The Chronicles of Narnia (C.S. Lewis) - ~ Narnia … the land beyond the wardrobe, the secret country known only to Peter, Susan, Edmund, and Lucy … the place where adventure begins. Lucy is the first to find the secret wardrobe in the professor's mysterious old house. At first, no one believes her when she tells of her adventures in the land of Narnia. But soon Edmund and then Peter and Susan discover the Magic and meet Aslan, the Great Lion, for themselves. In blink of an eye, their lives are changed forever. Enter this enchanted world countless times in The Chronicles of Narnia. Recommended for ages 8 and up.
The Edmund Fitzgerald: Song of the Bell (Kathy-Jo Wargin) - Leaving port from Superior, Wisconsin on a sunny November day, the crew of the Edmund Fitzgerald is looking forward to a routine crossing of deep Lake Superior. Heading for a port in Cleveland, the giant transport ship is loaded with ore that will be used to build cars. But disaster is building in the wind as a gale storm begins to track after the great ship. This suspenseful retelling of the last hours of the doomed vessel pays homage to all sailors who traverse deep waters, in fair skies and foul. Atmospheric paintings from award-winning artist Gijsbert van Frankenhuyzen bring the story to life. Recommended for ages 7-10.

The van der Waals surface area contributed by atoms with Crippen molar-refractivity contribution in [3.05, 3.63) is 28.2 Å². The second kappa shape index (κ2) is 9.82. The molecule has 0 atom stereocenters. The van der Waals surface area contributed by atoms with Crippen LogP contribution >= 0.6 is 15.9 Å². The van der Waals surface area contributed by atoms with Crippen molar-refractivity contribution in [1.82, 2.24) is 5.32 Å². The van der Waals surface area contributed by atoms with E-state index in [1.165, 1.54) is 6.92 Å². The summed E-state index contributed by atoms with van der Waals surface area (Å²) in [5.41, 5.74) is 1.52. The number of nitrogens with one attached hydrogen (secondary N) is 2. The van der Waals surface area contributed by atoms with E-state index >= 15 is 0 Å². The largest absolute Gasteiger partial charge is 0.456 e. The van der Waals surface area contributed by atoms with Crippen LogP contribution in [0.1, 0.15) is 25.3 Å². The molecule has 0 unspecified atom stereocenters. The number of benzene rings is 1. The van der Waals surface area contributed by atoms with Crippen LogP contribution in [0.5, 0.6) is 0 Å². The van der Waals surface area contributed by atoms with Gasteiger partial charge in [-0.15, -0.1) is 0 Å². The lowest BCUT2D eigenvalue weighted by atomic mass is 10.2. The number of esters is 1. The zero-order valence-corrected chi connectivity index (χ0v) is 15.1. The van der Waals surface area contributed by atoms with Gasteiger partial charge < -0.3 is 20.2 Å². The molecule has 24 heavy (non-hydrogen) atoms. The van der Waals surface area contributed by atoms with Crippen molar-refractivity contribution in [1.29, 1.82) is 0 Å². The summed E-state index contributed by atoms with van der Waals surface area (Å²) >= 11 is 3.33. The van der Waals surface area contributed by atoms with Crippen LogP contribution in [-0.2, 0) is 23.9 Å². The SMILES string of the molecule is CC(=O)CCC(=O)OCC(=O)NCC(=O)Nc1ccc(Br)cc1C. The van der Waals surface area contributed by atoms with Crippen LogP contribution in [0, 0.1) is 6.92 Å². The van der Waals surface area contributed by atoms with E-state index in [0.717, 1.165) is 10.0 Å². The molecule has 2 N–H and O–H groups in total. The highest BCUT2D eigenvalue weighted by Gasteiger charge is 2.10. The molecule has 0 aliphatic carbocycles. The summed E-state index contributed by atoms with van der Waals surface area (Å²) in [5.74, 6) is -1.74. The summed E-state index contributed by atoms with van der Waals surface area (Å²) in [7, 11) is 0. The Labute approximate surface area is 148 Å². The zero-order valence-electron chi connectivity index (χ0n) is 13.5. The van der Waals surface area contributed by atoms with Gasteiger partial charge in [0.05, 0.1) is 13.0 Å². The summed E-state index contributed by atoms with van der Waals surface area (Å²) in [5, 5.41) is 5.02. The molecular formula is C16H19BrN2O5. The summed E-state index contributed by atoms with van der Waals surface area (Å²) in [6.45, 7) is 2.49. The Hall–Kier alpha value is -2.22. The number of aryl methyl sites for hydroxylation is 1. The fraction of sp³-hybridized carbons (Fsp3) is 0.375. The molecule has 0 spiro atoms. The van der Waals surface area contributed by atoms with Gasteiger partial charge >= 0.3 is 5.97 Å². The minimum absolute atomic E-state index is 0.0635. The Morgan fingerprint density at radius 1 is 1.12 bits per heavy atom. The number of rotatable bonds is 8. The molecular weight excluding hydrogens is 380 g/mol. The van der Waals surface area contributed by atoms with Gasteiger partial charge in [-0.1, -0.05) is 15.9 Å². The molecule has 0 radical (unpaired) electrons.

Famous People Named Edmund
Famous People Named Edmund - Edmund Hillary (New Zealander, first to summit Mt. Everest in 1953); Edmund Spenser (16th century English poet, author of “The Fairie Queene”); Edmund I (10th century King of the Anglo-Saxons); Edmund Ironside (11th century King of England)
Children of Famous People Named Edmund
Famous People who Named Their Son Edmund - Ben Kingsley (actor)
Personality of the Boy Name Edmund
The number Seven personality is deeply mystical and highly in tune with their spirituality. They operate on a different wavelength than the average joe. Spending time alone comes easily to Sevens, as it gives them time to contemplate philosophical, religious and spiritual ideas in an effort to find "real truth". Sevens are wise, but often exude mystery as if they are tapped into something the rest of us don't understand. They love the outdoors and are fed by nature. Sevens are constantly seeking to understand human nature, our place in the universe, and the mystery of life in general. This makes them quite artistic and poetic, but they are also keen observers with high intellect - so they are equally scientific-minded. Sevens are charitable and care deeply about the human condition.
Variations of the Baby Name - Edmund